The Adventures Of Pete And Pete: “On Golden Pete”
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The Adventures Of Pete And Pete: “On Golden Pete”

“On Golden Pete” (season 2, episode 9; originally aired 11/6/1994)

I, like most of the world, eat meat. That’s not to say that I don’t quibble with the idea of cows getting their brains blown out with an airgun or chickens shitting on each other before having their heads cut off, but, hey—just don’t think about that, right?

“On Golden Pete” is about that idea. Granted, it’s not about PETA-slogan-screaming, paint-throwing food revolutionaries, but rather the idea that it’s not necessarily okay to kill something just because you want to. That might seem a little “duh” to us smart, upstanding adults, but for kids and budding sociopaths, melting slugs, burning ants, and poking dead squirrels with sticks seems like a heck of a good time.

It’s a tough line to draw, though. I grew up fishing Lake Erie with my whole family, and I do it to this day. I enjoy the fruits of our boating labors whenever I eat perch or walleye, and I could probably clean a fish if it really came down to it. That being said, I’ve never wanted to mount one of those fish on my wall or shoot a deer just to watch the life run out of its eyes. Taxidermy seems awesome, especially in large quantities like in the shop scene in “On Golden Pete,” but if you actually sit down to think about it, killing something just to make it look alive is, well, a little macabre.

That’s what Big Pete realizes early on in this episode highlighting his dad’s quest for Bob, a striped bass that’s been lurking in the depths of Lake Torgeson for 15 years. It takes Little Pete, “The Fishstalker,” a little longer to figure that out, but eventually the idea of this proud—if fish can be proud—creature being cut open, having his guts yanked out, and being dunked in shellac, just to be put in one of three lifelike poses (“ready for action,” “fighting mad,” or “immortality”) for display warms Little Pete to his brother’s cause.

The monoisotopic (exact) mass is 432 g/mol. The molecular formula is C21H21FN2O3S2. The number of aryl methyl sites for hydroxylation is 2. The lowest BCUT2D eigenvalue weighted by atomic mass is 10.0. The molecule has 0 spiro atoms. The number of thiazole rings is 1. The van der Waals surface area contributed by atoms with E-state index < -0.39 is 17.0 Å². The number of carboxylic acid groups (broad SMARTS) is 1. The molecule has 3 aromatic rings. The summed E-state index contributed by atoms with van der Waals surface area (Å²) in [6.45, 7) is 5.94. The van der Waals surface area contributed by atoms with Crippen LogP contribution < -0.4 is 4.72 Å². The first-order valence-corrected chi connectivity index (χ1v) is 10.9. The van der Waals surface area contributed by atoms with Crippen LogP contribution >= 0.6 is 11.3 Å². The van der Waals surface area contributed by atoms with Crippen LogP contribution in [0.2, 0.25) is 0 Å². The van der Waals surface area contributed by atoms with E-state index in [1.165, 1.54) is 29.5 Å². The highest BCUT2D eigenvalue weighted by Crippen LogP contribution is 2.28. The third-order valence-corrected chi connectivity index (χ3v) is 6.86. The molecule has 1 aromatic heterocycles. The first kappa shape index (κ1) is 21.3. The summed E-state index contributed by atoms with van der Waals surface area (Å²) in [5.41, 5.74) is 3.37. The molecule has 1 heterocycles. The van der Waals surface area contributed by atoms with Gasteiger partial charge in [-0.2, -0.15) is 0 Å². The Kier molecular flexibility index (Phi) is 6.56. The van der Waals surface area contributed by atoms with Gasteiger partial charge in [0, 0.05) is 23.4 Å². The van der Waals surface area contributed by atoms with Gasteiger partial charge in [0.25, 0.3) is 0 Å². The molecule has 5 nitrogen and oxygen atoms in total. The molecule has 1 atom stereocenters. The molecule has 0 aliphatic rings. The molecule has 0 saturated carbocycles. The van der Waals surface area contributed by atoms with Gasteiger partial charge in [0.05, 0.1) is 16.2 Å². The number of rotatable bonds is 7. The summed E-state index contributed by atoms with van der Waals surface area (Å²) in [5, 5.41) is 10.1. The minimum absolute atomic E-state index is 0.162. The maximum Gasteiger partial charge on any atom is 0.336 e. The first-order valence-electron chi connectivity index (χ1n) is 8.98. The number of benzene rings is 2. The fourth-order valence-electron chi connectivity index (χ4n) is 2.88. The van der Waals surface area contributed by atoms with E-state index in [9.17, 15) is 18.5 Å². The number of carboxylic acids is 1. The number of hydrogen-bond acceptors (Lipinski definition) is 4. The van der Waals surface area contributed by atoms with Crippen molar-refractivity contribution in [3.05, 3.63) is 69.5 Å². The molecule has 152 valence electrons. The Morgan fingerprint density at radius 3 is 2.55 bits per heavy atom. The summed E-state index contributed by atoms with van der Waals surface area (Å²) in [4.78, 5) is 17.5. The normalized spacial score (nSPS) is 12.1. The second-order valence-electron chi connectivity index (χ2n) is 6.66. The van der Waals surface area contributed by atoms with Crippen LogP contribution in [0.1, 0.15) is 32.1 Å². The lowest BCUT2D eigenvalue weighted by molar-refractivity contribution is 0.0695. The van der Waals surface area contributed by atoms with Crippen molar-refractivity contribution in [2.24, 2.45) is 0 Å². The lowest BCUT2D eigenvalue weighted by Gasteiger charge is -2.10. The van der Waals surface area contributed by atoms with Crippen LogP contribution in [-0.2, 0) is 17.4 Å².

Big Pete does everything in his power to keep Don from the fish, short of actually telling him that he objects outright. Don’s always counted on Big Pete, as evident by his gift of a pocket knife with 10 attachments including a pizza cutter and a blow gun, and engraved with a message: “Iay ancay ountcay onay ouya,” or “I can count on you” in Pig Latin. As the older son, Pete’s responsible for big kid things like keeping the lawn perfectly flat while Little Pete can spend his time launching himself into a geosynchronous orbit.

Big Pete tries to talk sense into his dad, but eventually has to resort to devious tactics like burning his fishing license and calling the park ranger—played by New York Doll David Johansen—on him. Those two somehow bond over Bob and hot lather, so that backfires. Pete brings his mom on the boat, as her metal plate will interfere with Dad’s Krebstar Bassbuster 2000. Don catches on and leaves Pete on shore. Eventually, Pete just sacrifices himself for Bob, and Don finds himself outnumbered. Bob—if he’s even still alive, given the fact that freshwater fish usually don’t live longer than 12 years—will live to swim another day.

Stray observations:

  • Little Pete insult of the week: “Read it and weep, fungus lick.”
  • Mom is going for her lumberjack-equivalency diploma.
  • The old crazy man still makes me want to barf every time I see him drink his tobacco spit cup. If there’s a more gag-worthy image than that, I’m not sure what it is.
  • I look forward to reading in the comments how this episode was shot. Was it done on another boat, looking at the Wrigley’s on theirs? On a swim platform or something? This is advanced stuff for Pete And Pete, right? 

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